white tears meet white allies

My loyalties will not be bound by national borders, or confined in time by one nation’s history, or limited in the spiritual dimension by one language and culture. I pledge my allegiance to the damned human race, and my everlasting love to the green hills of Earth, and my intimations of glory to the singing stars, to the very end of space and time.
— Edward Abbey, author of Confessions of a Barbarian

According to the free dictionary, "to be allegiant" is to display constancy, duty, and faithfulness, especially to a ruling body. In that sense, most of us were taught in our formative years to show honour and respect to our "homeland" by singing the national anthem or by reciting the Pledge of Allegiance at the beginning of every school day. Right?

Well, now that we're grown, how many of us can say we really knew what the heck it was that we were honouring in our youth when reciting these pledges? And, knowing what we know now of the world... would we still blindly continue to chant the words of these antiquated decrees? Would O' Canada still sound as idyllic and cheery as it did then if we knew just how poorly our Indigenous people are being treated in their "home and native land"? Food for thought...

Now - unless you've been living under a rock for the past two months (or without WiFi... same diff.), you know that several athletes (of colour) have recently come under fire for being 'unpatriotic' in their homeland of the U. S. of A.

The first issue occurred back in July, when several members of WNBA teams decided to wear Black Lives Matter tees during their warm-ups, after the killings of Alton Sterling and Philando Castile by police officers. Then, during the Rio 2016 Olympics, social media publicly tore US gold-medal gymnast, Gabby Douglas, a new one for disredpecting her country when she didn't put her hand over her heart to 'salute the flag' while on the podium. And now, NFL player, Colin Kaepernick is in the hot seat for remaining seated during the national anthem at a pre-game. Kaepernick fully owns his bold stance (or his bold "sit" in this case) and admits that his act was in direct response to the prevalent and rampant issue of police brutality against people of colour in America.

 Image courtesy of  trbimg.com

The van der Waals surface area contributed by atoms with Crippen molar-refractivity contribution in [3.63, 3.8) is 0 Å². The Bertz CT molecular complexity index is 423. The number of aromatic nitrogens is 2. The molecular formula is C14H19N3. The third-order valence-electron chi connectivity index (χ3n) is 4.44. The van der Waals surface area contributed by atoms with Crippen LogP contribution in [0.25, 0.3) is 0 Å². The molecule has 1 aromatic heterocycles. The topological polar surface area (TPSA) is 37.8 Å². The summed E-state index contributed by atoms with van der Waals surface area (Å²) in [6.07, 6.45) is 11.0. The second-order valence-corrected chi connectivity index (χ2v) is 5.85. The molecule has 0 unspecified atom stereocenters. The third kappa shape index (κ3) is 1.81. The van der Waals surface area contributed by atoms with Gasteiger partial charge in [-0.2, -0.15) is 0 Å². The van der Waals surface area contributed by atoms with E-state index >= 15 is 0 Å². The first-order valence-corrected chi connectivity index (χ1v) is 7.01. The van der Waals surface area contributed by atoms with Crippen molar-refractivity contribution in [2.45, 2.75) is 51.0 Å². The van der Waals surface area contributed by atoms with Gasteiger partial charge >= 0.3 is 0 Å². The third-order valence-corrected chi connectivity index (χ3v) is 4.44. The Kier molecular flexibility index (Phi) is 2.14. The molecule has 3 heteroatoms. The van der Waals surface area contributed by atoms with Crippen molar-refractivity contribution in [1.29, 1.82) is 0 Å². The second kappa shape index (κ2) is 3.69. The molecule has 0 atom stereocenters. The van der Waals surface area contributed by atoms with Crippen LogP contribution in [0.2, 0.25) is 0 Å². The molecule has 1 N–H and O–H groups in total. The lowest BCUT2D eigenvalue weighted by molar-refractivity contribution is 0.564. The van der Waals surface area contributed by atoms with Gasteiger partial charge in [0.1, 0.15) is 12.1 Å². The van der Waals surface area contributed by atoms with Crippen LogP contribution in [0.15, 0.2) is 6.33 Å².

Image courtesy of trbimg.com

In the WNBA scenario, the players were swiftly fined for "violating the league's uniform policy" (aka "publicly" supporting Black Lives Matter via their t-shirts).

[The fines were later dropped by the league's president, after she claimed she understood the players' desire to use their platform for an important issue.]

In Gabby Douglas' case, when the internet came for her - she took to social media quickly to defend herself by clarifying that her act (or lack there of) was an unintended mistake. Basically, she felt the pressure and the need to apologize in order to ultimately be spared further internet attacks. But Colin... well, that's a different story.

Much like when Jessie Williams delivered his powerful speech at this year's BET Awards - Colin's actions have proven to be simultaneously inflammatory and inspiring. Many people (likely Trump supporters) have threatened him and labelled him unpatriotic, disrespectful, and "un-American". Many others though, have shown public support on social media.  A couple of other NFL players of colour have even joined him in his sit-outs; but no white people have really stepped up and actively shown their solidarity. Sure, a few have semi-sided with him via social media, but none have really taken the extra leap of action.

Enter white ally - Megan Rapinoe.

On Sunday, during one of her matches, US women's soccer player, Megan Rapinoe took a knee during the national anthem, as an act of solidarity with Kaepernick. When asked about her decision to take a knee, Rapnoe explained:

“It was something small that I could do and something that I plan to keep doing in the future and hopefully spark some meaningful conversation around it... It’s important to have white people stand in support of people of color on this. We don’t need to be the leading voice, of course, but standing in support of them is something that’s really powerful.”
 Image courtesy of  Twitter

Image courtesy of Twitter

Yes. And. Yes! Like I said in a previous post, THIS, ladies and gents, is how you can properly pimp your privilegeWhile it isn't necessary for the privileged to take the lead in the fights of the marginalized; it is imperative that they at least try to take a stand. They can lend their voice and a helping hand to the cause without trying to usurp the entire movement. 

It should also be noted that Megan is part of the LGBT community, and thus... is in a marginalized group of her own. In a sense... she gets why it's important for people outside of a particular marginalized community to rally with other minority groups. And while it's impossible to tell whether or not her actions were completely altruistic in that moment - I think it was still an important step in the right direction.

At the end of the day all human beings deserve basic equal rights and freedoms. And it's our duty to speak up when we see those rights being threatened. If a particular country's flag and anthem claim to represent "one Nation... indivisible, with liberty and justice for all", then shouldn't our primary allegiance, as human beings, be to the true meaning of these decrees... and not the skewed and sullied versions that we've allowed them to become?

For anyone who wants to "make America great again" - I challenge you to start by examining what it is you're really pledging allegiance to (i.e. on behalf of your country's past), and then work your way to present day. Chances are, you'll find quite a bit of disconnect.

#isitwithcolin #kapsoblack 

Shaolin Says.

Shaolin "J" Style


Creative writer. Professional ranter. Canadian-born. Caribbean blood. Probably the worst introvert you'll ever meet.